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Fred Hembeck on Top 100 With Rankings
posted November 30, 2004
 

Fred Hembeck
via the Internet


I just read your list of the top 100 pieces of comics related material from the last century, and am offering up some initial comments as you'd requested of your audience.

First, it's difficult for me to assess the worthiness of most of the foreign material that you included, as I simply haven't read it. Yes, I know I'm surely missing some great stuff, but for whatever reason, my focus has always been on American material. So, I can't really fairly judge a huge chunk of your list -- sorry.

I'm a bit shocked to see Spider-Man by Lee and Ditko absent, as I always felt the team's work on that trend-setting title was the absolute high mark for Marvel comics (and truth to tell, I've always preferred the first 39 issues of the Fantastic Four to those that immediately followed, but I know I'm in the minority there).

I was happy to see Little Lulu included -- though it would easily make my personal top ten, and perhaps even the top spot itself -- but I was disappointed to see the perpetually under appreciated work of Fred Toole (scripts) and Al Wiseman (art) on the Dennis The Menace comic books of the fifties and early sixties passed over once again. They featured stories of an amazing variety, told with enough humor to entertain children and adults alike, drawn in a crisp, clean style that caught the look of the era's blossoming suburbia better than just about anything else that was being published at the time.

imageThen there's Little Archie by Bob Bolling. While it could be argued that not every story found in those old double-sized issues matched up to the Lulu and Dennis episodes, there are quite a few that deserve recognition for their seamless combination of imaginative adventure, heartfelt sentimentality, and quiet good humor. There's one story in particular, "The Long Walk" from the 20th issue that desrves some serious attention.

Admittedly, I fell in love with all three of the above cited features before or by the time I was ten years old, so certainly, there's the rose colored gaze of nostalgia working its insidious magic here, at least maybe a wee bit. Still, I boldly contend that these books still hold up, and hold up well. Hey, give me some credit here -- as much as I cherish those early New Look Batman stories illustrated by Carmine Infantino, I know better than to try to sell those to you! There are some limits a top 100 list has to have, after all...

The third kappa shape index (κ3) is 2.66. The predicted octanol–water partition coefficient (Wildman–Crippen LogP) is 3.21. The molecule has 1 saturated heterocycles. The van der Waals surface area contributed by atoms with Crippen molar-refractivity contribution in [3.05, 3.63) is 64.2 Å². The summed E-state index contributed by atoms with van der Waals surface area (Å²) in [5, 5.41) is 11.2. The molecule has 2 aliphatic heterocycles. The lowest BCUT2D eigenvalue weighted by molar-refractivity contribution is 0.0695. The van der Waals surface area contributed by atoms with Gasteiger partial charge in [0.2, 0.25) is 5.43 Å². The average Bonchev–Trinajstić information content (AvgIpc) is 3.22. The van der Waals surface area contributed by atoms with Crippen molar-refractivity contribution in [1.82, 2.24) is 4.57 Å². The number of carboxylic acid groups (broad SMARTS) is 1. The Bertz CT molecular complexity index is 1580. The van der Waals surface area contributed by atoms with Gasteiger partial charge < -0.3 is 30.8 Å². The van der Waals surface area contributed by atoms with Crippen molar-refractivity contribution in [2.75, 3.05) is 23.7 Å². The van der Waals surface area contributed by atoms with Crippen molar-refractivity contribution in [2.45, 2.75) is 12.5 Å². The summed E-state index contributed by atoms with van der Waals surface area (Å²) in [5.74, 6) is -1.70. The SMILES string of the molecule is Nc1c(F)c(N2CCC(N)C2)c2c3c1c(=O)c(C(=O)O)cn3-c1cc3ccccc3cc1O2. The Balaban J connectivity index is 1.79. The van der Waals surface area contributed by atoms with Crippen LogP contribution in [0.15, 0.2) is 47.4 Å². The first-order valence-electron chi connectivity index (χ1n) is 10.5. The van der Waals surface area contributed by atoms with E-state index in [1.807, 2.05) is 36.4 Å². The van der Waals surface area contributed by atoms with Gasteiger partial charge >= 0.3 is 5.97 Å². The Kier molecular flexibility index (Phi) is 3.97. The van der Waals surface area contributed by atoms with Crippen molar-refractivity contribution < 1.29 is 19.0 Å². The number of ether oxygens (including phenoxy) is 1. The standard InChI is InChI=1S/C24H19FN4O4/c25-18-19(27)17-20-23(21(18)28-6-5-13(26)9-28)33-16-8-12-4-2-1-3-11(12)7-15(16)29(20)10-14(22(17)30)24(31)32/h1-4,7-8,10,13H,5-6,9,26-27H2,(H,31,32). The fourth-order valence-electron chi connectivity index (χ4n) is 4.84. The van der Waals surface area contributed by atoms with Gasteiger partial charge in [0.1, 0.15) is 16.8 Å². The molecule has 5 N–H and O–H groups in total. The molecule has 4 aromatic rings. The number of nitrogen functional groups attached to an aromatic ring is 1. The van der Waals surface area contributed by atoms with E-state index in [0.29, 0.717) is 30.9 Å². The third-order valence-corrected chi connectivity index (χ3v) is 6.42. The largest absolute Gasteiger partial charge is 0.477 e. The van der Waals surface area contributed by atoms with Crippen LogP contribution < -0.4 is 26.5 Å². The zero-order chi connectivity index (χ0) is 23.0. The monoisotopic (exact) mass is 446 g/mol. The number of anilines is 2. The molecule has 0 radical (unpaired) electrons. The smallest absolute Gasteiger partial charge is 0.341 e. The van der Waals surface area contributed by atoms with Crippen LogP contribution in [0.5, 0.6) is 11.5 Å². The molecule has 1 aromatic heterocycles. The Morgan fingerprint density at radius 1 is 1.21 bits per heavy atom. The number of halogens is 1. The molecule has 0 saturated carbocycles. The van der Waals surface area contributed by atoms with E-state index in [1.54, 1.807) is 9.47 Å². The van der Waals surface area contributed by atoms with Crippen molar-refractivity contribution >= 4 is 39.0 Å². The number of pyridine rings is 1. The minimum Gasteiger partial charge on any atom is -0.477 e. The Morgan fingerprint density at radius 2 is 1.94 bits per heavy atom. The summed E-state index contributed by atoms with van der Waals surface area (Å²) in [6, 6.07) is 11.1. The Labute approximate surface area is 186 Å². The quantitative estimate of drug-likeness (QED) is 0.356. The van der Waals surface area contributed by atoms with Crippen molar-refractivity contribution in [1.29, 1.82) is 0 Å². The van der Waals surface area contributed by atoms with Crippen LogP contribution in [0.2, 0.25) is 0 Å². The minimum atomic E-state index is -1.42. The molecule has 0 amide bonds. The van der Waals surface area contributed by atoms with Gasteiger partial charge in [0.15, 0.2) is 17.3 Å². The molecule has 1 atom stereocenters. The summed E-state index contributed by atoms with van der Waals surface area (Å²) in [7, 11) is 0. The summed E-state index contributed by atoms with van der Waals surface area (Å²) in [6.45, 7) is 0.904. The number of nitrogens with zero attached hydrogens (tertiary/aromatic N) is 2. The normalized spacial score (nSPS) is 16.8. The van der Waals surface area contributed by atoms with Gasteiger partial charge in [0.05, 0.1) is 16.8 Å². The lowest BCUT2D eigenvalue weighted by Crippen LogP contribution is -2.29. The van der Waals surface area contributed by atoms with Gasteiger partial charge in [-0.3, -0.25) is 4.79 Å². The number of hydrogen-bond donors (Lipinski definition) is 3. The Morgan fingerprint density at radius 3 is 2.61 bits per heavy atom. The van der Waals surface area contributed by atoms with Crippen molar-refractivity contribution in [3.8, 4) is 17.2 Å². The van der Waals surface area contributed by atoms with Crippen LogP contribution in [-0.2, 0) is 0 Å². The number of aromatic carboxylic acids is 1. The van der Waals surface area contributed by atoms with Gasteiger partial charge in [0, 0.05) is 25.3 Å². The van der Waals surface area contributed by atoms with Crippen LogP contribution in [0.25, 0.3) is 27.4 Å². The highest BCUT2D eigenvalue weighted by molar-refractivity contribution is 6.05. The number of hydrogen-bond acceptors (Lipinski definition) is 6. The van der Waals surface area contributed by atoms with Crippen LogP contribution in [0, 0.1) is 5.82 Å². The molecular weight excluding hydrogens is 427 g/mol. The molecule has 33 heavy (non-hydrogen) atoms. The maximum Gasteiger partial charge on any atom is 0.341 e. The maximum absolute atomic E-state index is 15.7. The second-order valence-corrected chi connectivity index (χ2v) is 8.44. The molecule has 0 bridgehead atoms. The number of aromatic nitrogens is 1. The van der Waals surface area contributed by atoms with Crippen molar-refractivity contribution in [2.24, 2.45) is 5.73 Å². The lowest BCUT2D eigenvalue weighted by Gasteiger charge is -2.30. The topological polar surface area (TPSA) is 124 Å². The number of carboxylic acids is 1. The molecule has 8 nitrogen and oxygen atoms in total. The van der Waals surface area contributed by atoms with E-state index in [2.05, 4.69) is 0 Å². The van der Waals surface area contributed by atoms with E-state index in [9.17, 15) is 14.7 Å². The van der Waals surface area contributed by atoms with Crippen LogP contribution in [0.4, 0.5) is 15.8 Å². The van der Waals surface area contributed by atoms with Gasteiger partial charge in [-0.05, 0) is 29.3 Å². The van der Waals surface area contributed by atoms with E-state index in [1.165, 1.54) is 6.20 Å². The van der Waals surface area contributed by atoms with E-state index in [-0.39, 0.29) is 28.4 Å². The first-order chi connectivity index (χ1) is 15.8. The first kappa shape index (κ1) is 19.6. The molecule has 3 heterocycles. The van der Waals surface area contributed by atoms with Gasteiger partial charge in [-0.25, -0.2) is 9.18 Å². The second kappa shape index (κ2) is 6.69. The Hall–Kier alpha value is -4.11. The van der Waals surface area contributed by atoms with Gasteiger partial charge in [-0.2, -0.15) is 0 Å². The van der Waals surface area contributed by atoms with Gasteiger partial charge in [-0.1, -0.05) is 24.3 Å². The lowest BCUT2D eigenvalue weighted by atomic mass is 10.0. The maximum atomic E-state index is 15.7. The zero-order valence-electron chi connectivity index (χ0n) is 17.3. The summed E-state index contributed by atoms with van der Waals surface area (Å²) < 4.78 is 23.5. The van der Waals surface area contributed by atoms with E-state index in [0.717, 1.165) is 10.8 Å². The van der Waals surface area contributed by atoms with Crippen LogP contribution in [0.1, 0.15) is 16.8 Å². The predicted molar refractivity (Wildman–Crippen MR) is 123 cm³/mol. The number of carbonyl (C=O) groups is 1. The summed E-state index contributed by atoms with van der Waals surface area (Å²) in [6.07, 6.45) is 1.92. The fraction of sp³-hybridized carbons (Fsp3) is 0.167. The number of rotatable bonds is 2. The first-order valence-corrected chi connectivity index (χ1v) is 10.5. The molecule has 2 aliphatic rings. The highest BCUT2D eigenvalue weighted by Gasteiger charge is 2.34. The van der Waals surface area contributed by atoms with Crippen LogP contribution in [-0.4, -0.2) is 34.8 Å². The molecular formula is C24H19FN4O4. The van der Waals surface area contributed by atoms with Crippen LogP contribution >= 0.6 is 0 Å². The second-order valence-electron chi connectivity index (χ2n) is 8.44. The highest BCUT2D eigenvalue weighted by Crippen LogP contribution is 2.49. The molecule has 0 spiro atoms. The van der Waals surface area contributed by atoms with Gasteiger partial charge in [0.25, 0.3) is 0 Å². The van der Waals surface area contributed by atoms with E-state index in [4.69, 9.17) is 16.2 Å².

One more: "... And All Through The House" by Johnny Craig (Vault of Horror #35), simply the most terrifying story I have ever read. I was twelve when I first stumbled across that little ditty in the "Tales From The Crypt" paperback (my first exposure to EC Comics horror), and it was like nothing I'd ever experienced before. Just in general, I think Craig should be somewhere on your list, and this would be the story I'd pick. I've read it a dozen times over the years, and while it does hinge on several convenient coincidences to move its plot on to its inexorable conclusion, a great deal of its power comes from the fact that not only is its menacing protagonist never seen until the very last panel, but that everything in the scenario could actually happen in real life, as there are no reanimated corpses roaming the countryside in this story, just a very real homicidal maniac! Brr. Masterfully paced, superbly drawn.

Am I mistaken, or did I miss seeing Kurtzman's war books on your list? I came to all the EC stuff well after the fact (save for the Mad paperbacks of my youth), and I've always considered the Mad stuff to be, well, maybe a bit overrated, and the war stuff somewhat underrated. I was very much impressed with them when I finally had a chance to read them in those swell Russ Cochran editions.

And here's where I reveal my true colors, but y'know, Krazy Kat has never really done much for me. True, I haven't made a concerted effort to read it for several decades now, and who knows, maybe I've since grown enough and my tastes have matured enough for me to fully appreciate it (HAH!), but as it is, it's just one of those things in life that I know is good that I've nonetheless never quite been able to connect with. But you rank it right at the tippy-top? Hm. Maybe I should go take another look...

Guess that's about all. I should mention that I read your book on Stan Lee, and very much enjoyed it. You offered some insights to his success that had never occurred to me before, but yet seemed so very much on tha mark -- good job! And best of luck with the site -- it's quite impressive.


Tom Spurgeon Responds: Thanks for a great letter, Fred. I haven't read the Dennis or the Little Archie works in question for years, and I will make that a priority. I run super-hot and super-cold on Spider-Man, I'm not exactly sure why. And while I love Johnny Craig, I'm not in love with any of his works in particular; kind of like Alex Toth for me, and Gil Kane.

Don't know what to tell you about Krazy Kat. I'd probably rather sit under a tree with an old Roy Crane book than Herriman's work, but I'm slightly in awe every time I read it how beautiful and elegant it is. If I were a better critic, I'd have a better answer!